A Silicon Valley startup is paying new hires $10,000 to leave the Bay Area 

The startup Zapier is running a hiring experiment: a $10,000 “de-location package” for any hires willing to leave the notoriously expensive Bay Area. The motivation, says Zapier CEO Wade Foster, is to give employees, especially families, a chance to afford rent, mortgages, or child care in one of the most expensive regions of the country.

“The housing crunch and high cost of living simply price out many families and, despite loving the [Bay] area, the realities are many of us need to look elsewhere to create the life we want for our families,” Foster recently blogged.

The workflow automation startup will reimburse moving costs for new hires from the Bay Area who want to seek more affordable pastures. The money can only be used to defray relocation expenses incurred during the first three months of employment, and employees who accept reimbursement are expected to stay with the company for at least one year.

Because the 67-person startup is already “100% remote,” many of its employees already can and do work in far-flung places. The $10,000 “de-location” package is just extra incentive for a trend that is already underway: Silicon Valley tech workers decamping the Bay Area for more affordable areas along the West Coast, or further east to places like Colorado or Texas. Doing so can net them effective raises of 50% or more by reducing their cost of living.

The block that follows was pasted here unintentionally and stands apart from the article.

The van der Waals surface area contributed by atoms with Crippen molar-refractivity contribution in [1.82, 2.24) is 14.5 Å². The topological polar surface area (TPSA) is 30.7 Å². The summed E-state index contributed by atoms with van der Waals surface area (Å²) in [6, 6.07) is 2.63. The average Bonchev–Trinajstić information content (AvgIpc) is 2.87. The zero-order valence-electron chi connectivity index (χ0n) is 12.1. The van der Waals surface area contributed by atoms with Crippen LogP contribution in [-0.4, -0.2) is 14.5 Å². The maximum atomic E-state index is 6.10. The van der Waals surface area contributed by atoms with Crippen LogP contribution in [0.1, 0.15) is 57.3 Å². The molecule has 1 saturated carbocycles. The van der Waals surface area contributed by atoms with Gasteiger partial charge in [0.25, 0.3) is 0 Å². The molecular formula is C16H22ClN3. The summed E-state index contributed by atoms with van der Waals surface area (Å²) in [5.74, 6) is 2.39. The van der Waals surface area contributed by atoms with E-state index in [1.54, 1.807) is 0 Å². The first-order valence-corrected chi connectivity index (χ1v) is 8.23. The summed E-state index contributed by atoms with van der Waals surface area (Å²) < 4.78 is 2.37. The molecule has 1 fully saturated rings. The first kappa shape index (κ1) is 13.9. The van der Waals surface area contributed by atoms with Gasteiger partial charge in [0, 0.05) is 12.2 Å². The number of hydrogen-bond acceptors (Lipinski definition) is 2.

Zapier executives confirmed on HackerNews they would not reduce salaries for new remote workers who take advantage of the program.

While it’s an old Bay Area pastime to complain about cost of rent, the pain is real. San Francisco rents have soared above those of New York, Hong Kong, and Singapore by at least one measure, and in suburban Silicon Valley (median home price $910,000), houses are generally out of reach to all but the very wealthy. It’s far worse for blue-collar workers who sleep in their cars because they can’t afford housing or manage the lengthy commute from anyplace with realistic housing options, but even tech workers at prominent companies complain their paychecks don’t deliver the lifestyle they expected. Last year, Facebook engineers, who earn more than $126,000 on average, asked founder Mark Zuckerberg if the company would subsidize their rent to make living costs more affordable.

Startups like Zapier suggest that some companies, if they can’t raise their employees’ salaries, will help reduce their cost of living instead.

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